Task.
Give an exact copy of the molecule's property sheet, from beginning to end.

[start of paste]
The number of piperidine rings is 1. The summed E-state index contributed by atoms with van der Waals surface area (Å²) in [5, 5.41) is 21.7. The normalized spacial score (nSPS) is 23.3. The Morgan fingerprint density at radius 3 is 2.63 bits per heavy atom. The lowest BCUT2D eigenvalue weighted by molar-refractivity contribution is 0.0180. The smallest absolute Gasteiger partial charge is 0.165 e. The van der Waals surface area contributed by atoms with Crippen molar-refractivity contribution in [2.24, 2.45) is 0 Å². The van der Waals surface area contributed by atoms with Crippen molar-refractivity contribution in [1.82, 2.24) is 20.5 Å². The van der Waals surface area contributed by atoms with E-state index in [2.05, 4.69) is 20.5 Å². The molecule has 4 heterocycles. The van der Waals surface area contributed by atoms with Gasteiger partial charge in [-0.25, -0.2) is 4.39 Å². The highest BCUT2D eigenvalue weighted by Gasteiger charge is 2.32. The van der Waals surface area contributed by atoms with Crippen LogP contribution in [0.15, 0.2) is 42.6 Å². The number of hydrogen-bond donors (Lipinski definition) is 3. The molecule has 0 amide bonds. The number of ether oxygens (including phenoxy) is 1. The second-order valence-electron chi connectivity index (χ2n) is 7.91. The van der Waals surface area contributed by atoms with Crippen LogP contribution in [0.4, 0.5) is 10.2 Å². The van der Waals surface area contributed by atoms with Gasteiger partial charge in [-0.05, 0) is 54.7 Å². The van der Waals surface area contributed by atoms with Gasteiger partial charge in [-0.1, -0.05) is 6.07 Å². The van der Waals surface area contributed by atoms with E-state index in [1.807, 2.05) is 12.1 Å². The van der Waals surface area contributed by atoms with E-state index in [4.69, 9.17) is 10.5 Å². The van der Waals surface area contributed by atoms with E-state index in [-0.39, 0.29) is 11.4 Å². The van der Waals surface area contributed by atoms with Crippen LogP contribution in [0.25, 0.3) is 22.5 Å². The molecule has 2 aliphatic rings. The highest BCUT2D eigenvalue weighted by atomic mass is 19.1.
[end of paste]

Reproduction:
The number of piperidine rings is 1. The summed E-state index contributed by atoms with van der Waals surface area (Å²) in [5, 5.41) is 21.7. The normalized spacial score (nSPS) is 23.3. The Morgan fingerprint density at radius 3 is 2.63 bits per heavy atom. The lowest BCUT2D eigenvalue weighted by molar-refractivity contribution is 0.0180. The smallest absolute Gasteiger partial charge is 0.165 e. The van der Waals surface area contributed by atoms with Crippen molar-refractivity contribution in [2.24, 2.45) is 0 Å². The van der Waals surface area contributed by atoms with Crippen molar-refractivity contribution in [1.82, 2.24) is 20.5 Å². The van der Waals surface area contributed by atoms with E-state index in [2.05, 4.69) is 20.5 Å². The molecule has 4 heterocycles. The van der Waals surface area contributed by atoms with Gasteiger partial charge in [-0.25, -0.2) is 4.39 Å². The highest BCUT2D eigenvalue weighted by Gasteiger charge is 2.32. The van der Waals surface area contributed by atoms with Crippen LogP contribution in [0.15, 0.2) is 42.6 Å². The number of hydrogen-bond donors (Lipinski definition) is 3. The molecule has 0 amide bonds. The number of ether oxygens (including phenoxy) is 1. The second-order valence-electron chi connectivity index (χ2n) is 7.91. The van der Waals surface area contributed by atoms with Crippen LogP contribution in [0.4, 0.5) is 10.2 Å². The van der Waals surface area contributed by atoms with Gasteiger partial charge in [-0.05, 0) is 54.7 Å². The van der Waals surface area contributed by atoms with Gasteiger partial charge in [-0.1, -0.05) is 6.07 Å². The van der Waals surface area contributed by atoms with E-state index in [1.807, 2.05) is 12.1 Å². The van der Waals surface area contributed by atoms with E-state index in [4.69, 9.17) is 10.5 Å². The van der Waals surface area contributed by atoms with E-state index in [-0.39, 0.29) is 11.4 Å². The van der Waals surface area contributed by atoms with Crippen LogP contribution in [0.25, 0.3) is 22.5 Å². The molecule has 2 aliphatic rings. The highest BCUT2D eigenvalue weighted by atomic mass is 19.1.